[Sorry. I’m new to these boards and can’t find a way to tag this post appropriately because I can’t find a tag for Beyond Meat/@BYND or add one. Also, I initially unintentionally posted it to the wrong category and have since deleted it from there.]
Just a note to express my frustration with the relentlessly negative coverage of Beyond Meat by Fool’s pundits (punctuated by rare exceptions). As others may have noticed, prior to last week’s 2022 Q4 earnings report, it had become an endless stream of “Beyond Meat is down 99% since its IPO: time to buy?” and disingenuous, clickbaity variations thereof. And of course, it never is “time to buy,” according to the bearish writers.
Okay. They’re entitled to their opinions. But not to their own distorted confirmation-biased facts/errors. After this latest ER, I was hoping to see some bullish coverage for a change. To some extent, Dan Caplinger’s piece fit that bill. But even it couldn’t help not only to damn with faint praise (it seems to me) or under-report the strides BYND has made to rein in its losses and hunker down in survival/long-term sustainable growth mode. What I can only speculate is confirmation bias caused Caplinger to erroneously report:
“The latest numbers from Beyond Meat weren’t pretty. Revenue in the fourth quarter dropped 21% year over year to $80 million. Net losses ballooned to $67 million, or $1.05 per share…”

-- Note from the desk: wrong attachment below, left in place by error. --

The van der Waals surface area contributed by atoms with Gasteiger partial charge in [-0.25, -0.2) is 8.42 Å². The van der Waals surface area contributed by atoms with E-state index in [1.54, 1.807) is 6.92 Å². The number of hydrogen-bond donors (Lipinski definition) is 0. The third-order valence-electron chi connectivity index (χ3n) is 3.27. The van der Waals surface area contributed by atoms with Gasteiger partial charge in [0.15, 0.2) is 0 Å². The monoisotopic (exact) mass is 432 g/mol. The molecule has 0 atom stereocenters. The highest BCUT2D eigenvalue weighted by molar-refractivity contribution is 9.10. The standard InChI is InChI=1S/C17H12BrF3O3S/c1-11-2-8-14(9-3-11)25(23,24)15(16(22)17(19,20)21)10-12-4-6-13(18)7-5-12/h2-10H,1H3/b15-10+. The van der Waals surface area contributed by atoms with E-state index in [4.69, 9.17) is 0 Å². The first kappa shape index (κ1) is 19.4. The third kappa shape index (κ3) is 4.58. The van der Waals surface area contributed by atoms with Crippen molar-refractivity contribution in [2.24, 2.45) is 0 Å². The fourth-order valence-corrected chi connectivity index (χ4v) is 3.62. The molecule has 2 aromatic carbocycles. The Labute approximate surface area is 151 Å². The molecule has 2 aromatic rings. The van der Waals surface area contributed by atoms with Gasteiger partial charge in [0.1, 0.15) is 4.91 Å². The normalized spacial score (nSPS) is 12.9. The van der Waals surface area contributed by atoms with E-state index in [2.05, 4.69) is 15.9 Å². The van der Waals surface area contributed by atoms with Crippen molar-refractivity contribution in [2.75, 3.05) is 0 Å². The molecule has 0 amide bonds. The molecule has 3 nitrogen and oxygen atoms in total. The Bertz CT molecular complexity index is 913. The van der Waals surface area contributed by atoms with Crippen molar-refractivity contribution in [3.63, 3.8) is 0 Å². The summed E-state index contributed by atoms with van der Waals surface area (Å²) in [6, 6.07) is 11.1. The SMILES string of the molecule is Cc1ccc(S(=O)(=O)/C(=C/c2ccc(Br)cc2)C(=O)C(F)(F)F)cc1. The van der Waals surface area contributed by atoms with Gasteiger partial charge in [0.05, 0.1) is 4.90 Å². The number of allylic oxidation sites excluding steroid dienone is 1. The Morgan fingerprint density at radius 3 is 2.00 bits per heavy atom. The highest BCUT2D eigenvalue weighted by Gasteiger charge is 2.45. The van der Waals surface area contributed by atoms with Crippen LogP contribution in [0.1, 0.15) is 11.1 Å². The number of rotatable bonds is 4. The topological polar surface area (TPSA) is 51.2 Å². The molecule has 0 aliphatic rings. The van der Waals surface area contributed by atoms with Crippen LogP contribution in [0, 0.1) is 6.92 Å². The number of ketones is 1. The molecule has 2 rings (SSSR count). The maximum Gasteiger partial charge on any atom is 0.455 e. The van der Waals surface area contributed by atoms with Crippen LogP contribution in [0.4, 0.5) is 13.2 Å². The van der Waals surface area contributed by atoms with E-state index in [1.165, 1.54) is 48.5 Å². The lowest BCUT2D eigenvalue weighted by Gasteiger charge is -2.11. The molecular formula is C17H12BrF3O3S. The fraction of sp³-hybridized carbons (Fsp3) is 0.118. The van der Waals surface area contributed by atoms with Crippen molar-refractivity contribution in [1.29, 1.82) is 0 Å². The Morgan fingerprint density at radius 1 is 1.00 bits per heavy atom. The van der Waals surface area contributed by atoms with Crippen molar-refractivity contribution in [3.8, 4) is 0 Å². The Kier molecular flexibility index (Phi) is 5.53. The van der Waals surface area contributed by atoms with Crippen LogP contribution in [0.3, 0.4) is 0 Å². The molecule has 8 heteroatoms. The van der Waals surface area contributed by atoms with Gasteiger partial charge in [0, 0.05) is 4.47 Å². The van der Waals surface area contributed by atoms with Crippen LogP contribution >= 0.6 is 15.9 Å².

No! The whole point of Beyond’s Q4 is that YOY quarterly losses (as implied by the construction of the above sentences) didn’t balloon at all. They actually plummeted (to mirror Caplinger’s negative slant), from $80 million to $67 million and from $1.27 to $1.05 a share. Even more importantly to long-term BYND bulls like me (and the Fool itself – still – judging by its disclosures) was the sequential improvement. In Q3, the losses were $102 million and $1.60 per share.
BYND is delivering on its commitment to right its ship and that’s why we witnessed such a stampede of short covering on Friday. Shorts who have been banking on the “going to $0” thesis had the rug pulled out from under them. The comps for all the other quarters this year are cut from the same bullish cloth. Yes, BYND is now selling less (because for now, in this environment, selling too much means losing too much), but its loss as a percentage of sales is being reined in. There’s a bull case to be made. Why isn’t Fool at least making it as an exercise in impartiality? And if all you can do is keep hammering BYND when it’s down (and even when it’s up), all I can say is:
“Beyond Meat Looks Like it’s Making a Comeback: Time for Motley Fool to Stop Kicking it Whether it’s Down or Up?”